I got my start in programming when I was bored in math class one day and started fiddling with my TI-86 calculator's BASIC programming functions. Simple programs quickly morphed into graphic intensive games. My math teacher was not enthused, but I was HOOKED!
The next year I eagerly signed up for my first programming class, where I was introduced to C++. While others were busy joking around on AIM during class (remember AIM?), I tore through the work like a madman! I ended up finishing the year's work months ahead of schedule and spent the rest of the time working on a clone of the Legend of Zelda.
For me, programming has been a creative outlet. Having never been drawn to the arts, programming provided the most direct route to manifesting my ideas in the real world.
In college, I ramped up my programming skills. Most of the course work revolved around Java, although some work was done in C/C++ as well.
While there, I regularly joined my classmates to represent the school in regional programming competitions. While the code that I wrote there was a far cry from production-ready, those competitions did teach me to work under pressure and find creative solutions to problems.
By senior year, my skills had advanced to the point of being able to build solid software. I constructed a LAN-based poker client as my final project.
All my life, I was reasonably athletic, but was always held back by the fact that I was skinny. REAL skinny. 140 lbs @ 6ft skinny. On the eve of 2014, I resolved to change. I joined a gym and lifted weights there every other day consistently for the entire year. I counted every calorie I consumed (sometimes resorting to downing shots of olive oil if I fell short that day. Yuck!) By the end of 2014, I had gotten up to 160 lbs. I kept going. By the end of 2015, I was up to 170. Today, I'm heavier, leaner, and more physically active than ever.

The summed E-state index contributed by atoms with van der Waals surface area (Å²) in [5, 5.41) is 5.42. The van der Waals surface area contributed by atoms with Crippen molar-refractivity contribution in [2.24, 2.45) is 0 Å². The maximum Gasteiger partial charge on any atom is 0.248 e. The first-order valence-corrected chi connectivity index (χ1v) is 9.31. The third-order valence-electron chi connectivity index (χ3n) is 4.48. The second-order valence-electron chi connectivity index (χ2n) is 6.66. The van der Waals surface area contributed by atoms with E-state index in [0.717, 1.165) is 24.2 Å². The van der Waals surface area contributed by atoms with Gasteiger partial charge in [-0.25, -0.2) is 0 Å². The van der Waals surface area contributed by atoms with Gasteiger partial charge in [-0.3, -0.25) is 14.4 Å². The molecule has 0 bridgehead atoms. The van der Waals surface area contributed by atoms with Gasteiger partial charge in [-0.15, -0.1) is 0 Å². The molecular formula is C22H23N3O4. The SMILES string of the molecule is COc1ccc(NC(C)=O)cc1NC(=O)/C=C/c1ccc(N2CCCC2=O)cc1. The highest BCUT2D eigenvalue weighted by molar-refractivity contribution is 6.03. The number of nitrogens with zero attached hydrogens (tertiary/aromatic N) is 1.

I still lift weights three times a week, but I also enjoy tennis (which I've played most of my life, including four years in high school and one year in college), hiking, and more recently boxing. At my most recent employer my co-workers regularly walked into my office only to find me dancing around like Muhammad Ali, muttering something about how I "gotta get that Joe Frazier".
Up to 2017, I had lived in Detroit my entire life. Call it a quarter life crisis if you must, but that was the year that I woke up and realized just what a bubble I had been living in. Thanks to a frugal five years spent working for Plex Systems, I found myself with the desire and ability to venture outside of that bubble.
That fall, I worked out an arrangement with my manager to permit me to work remote for a month from Colombia. The trip was a life changer! I speak conversational Spanish, which helped me get around and make local friends, several of whom I still talk to daily.
When I got back home, I was already pondering my next travel adventure. Five months later, I left my job at Plex Systems, sold anything in my apartment that wouldn't fit in my car, and set off on what became 13,000 mile road trip through the US and Canada, a three-month tour of Mexico, and a five-month tour of South America.
All good things must come to an end. Though it might be hard to believe, traveling the world can get tiresome. After a little more than a year on the road, I found myself more interested in developing my Android apps than on seeing yet another 16th century cathedral.
Not wanting to give up completely on travel, I began looking for full-time remote development work in the summer of 2018. In July, I joined Novi AMS, a fully-distributed startup that makes association management software.
While the pace of my travels has slowed considerably, I've taken full advantage of the freedom that remote work offers, having now worked from various locations in Canada, the US, and increasingly, Mexico.